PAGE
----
Would your child eat a healthy lunch if you packed it, or (not that your child might tell you) would the lunch end up in the garbage?

 

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175 comments

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9:21PM PST on Nov 4, 2012

My son would most likely eat a healthy lunch if I packed it rather than eat cafeteria food. He is in middle school and usually packs his own lunch. We never buy white bread so its usually a turkey sandwhich on wheat. When we have apples available, he takes one every day, mostly because he loves fruit and will also pack fresh carrots because he'd rather eat them raw over cooked. He's very opinionated and outspoken so if there is anything that we've brought home from the grocery store that he doesn't like, he will definitely let us know in more ways than one lol. Don't even think about putting it in his lunch bag!!!! He will bring the bag back with whatever it is that he does not like.

9:56AM PDT on Jul 28, 2011

The government menu at school is remanufactured foods that are fortified. I cannot imagine an entity telling me how to feed my children....

7:32PM PDT on Jun 21, 2011

Let the best lunch win!

2:45PM PDT on May 12, 2011

The best intentions don't always have good results. They really didn't think this through. First off, it would be best if the meals were free for all students if they are doing to outlaw bag lunches (which they really shouldn't). The kids have to eat something. Also, this is a blatant disregard for common rights--Way to go!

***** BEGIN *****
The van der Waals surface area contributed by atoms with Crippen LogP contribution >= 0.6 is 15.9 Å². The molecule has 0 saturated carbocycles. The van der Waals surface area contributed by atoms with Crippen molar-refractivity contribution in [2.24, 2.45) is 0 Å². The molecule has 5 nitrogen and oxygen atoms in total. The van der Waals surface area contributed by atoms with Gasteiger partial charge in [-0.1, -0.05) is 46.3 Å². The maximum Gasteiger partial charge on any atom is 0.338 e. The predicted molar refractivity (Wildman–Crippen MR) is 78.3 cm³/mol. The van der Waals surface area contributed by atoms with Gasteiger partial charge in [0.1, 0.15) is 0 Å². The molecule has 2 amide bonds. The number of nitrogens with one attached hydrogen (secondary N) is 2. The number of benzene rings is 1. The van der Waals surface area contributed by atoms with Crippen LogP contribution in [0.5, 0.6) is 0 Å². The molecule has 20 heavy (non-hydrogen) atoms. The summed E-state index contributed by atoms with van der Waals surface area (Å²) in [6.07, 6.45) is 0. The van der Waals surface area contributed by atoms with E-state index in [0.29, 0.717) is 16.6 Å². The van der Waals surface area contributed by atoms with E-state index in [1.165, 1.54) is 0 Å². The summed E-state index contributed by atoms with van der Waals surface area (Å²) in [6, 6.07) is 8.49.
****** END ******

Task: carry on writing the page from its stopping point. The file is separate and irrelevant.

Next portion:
8:47AM PDT on Apr 22, 2011

While most kids don't eat the healthiest, they should be allowed to brown bag it. A school doesn't have the right to dictate that kids can't bring their own lunch. For students who do buy their lunches, the schools should offer their students healthier food.

I think there's more to this story.

3:27PM PDT on Apr 20, 2011

Well I agree that many kids need to improve their eating habits. I don't know that eating the school lunch is the right answer. I haven't been impressed by the lunches served at my daughter's school, ie. turkey corn dogs, pizza, cheese burgers, chicken fingers...

3:04PM PDT on Apr 18, 2011

Thank Goodness I homeschool my children....I know what their eating and where it came from, often grown myself.
I really don't believe that ANY school could live up to my standards for Organic Vegetarian food.

1:56PM PDT on Apr 18, 2011

That's ridiculous! Kids should be allowed to bring lunch from home. Not everyone can afford to pay for lunch and most often lunch from home is more healthful than school lunch. What's even crazier is that the kids end up throwing away their lunch! What a waste on so many levels!

12:17PM PDT on Apr 18, 2011

This is crazy. who has the right to stop children bringing school lunch from home....not everyone can afford to buy their lunch. in my day that was a luxury. and what's wrong with the lunch I pack for my child??? who is the school to tell me that what i give is bad??? I'll bet the school canteens are making their money.....THROUGH FORCE.

5:57PM PDT on Apr 17, 2011

I loved school lunches although I ate at home most of the way though high school and children should not be encouraged to eat junk food
BUT
a no lunch from home policy seems an inappropriate way to address the problem.